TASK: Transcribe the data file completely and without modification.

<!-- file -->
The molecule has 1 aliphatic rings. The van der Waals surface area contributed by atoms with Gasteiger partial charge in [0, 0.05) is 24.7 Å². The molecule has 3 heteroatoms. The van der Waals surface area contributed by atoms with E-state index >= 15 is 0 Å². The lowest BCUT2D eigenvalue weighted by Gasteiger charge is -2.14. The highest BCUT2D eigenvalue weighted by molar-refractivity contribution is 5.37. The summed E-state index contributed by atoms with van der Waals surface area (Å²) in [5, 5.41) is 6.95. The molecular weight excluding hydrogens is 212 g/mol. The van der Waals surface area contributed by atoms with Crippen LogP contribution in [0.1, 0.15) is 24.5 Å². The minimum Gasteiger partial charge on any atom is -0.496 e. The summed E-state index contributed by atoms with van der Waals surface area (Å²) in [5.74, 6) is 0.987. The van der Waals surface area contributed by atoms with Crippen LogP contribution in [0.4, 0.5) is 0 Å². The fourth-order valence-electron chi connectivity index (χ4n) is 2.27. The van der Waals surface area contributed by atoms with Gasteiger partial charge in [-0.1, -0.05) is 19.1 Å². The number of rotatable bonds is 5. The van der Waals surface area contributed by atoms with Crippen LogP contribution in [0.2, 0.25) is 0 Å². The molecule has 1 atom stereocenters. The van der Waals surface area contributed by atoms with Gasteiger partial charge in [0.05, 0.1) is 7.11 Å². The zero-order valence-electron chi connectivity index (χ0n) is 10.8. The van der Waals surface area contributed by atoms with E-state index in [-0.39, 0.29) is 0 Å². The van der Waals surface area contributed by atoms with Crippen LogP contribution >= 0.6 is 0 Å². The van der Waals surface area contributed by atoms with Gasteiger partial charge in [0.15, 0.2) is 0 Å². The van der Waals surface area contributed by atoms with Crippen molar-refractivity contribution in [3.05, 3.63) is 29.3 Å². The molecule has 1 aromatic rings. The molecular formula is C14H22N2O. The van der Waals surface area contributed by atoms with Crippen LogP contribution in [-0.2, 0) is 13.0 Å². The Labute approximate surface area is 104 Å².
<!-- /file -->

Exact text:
The molecule has 1 aliphatic rings. The van der Waals surface area contributed by atoms with Gasteiger partial charge in [0, 0.05) is 24.7 Å². The molecule has 3 heteroatoms. The van der Waals surface area contributed by atoms with E-state index >= 15 is 0 Å². The lowest BCUT2D eigenvalue weighted by Gasteiger charge is -2.14. The highest BCUT2D eigenvalue weighted by molar-refractivity contribution is 5.37. The summed E-state index contributed by atoms with van der Waals surface area (Å²) in [5, 5.41) is 6.95. The molecular weight excluding hydrogens is 212 g/mol. The van der Waals surface area contributed by atoms with Crippen LogP contribution in [0.1, 0.15) is 24.5 Å². The minimum Gasteiger partial charge on any atom is -0.496 e. The summed E-state index contributed by atoms with van der Waals surface area (Å²) in [5.74, 6) is 0.987. The van der Waals surface area contributed by atoms with Crippen LogP contribution in [0.4, 0.5) is 0 Å². The fourth-order valence-electron chi connectivity index (χ4n) is 2.27. The van der Waals surface area contributed by atoms with Gasteiger partial charge in [-0.1, -0.05) is 19.1 Å². The number of rotatable bonds is 5. The van der Waals surface area contributed by atoms with Crippen LogP contribution in [0.2, 0.25) is 0 Å². The molecule has 1 atom stereocenters. The van der Waals surface area contributed by atoms with Gasteiger partial charge in [0.05, 0.1) is 7.11 Å². The zero-order valence-electron chi connectivity index (χ0n) is 10.8. The van der Waals surface area contributed by atoms with E-state index in [-0.39, 0.29) is 0 Å². The van der Waals surface area contributed by atoms with Crippen LogP contribution >= 0.6 is 0 Å². The van der Waals surface area contributed by atoms with Gasteiger partial charge in [0.15, 0.2) is 0 Å². The van der Waals surface area contributed by atoms with Crippen molar-refractivity contribution in [3.05, 3.63) is 29.3 Å². The molecule has 1 aromatic rings. The molecular formula is C14H22N2O. The van der Waals surface area contributed by atoms with Crippen LogP contribution in [-0.2, 0) is 13.0 Å². The Labute approximate surface area is 104 Å².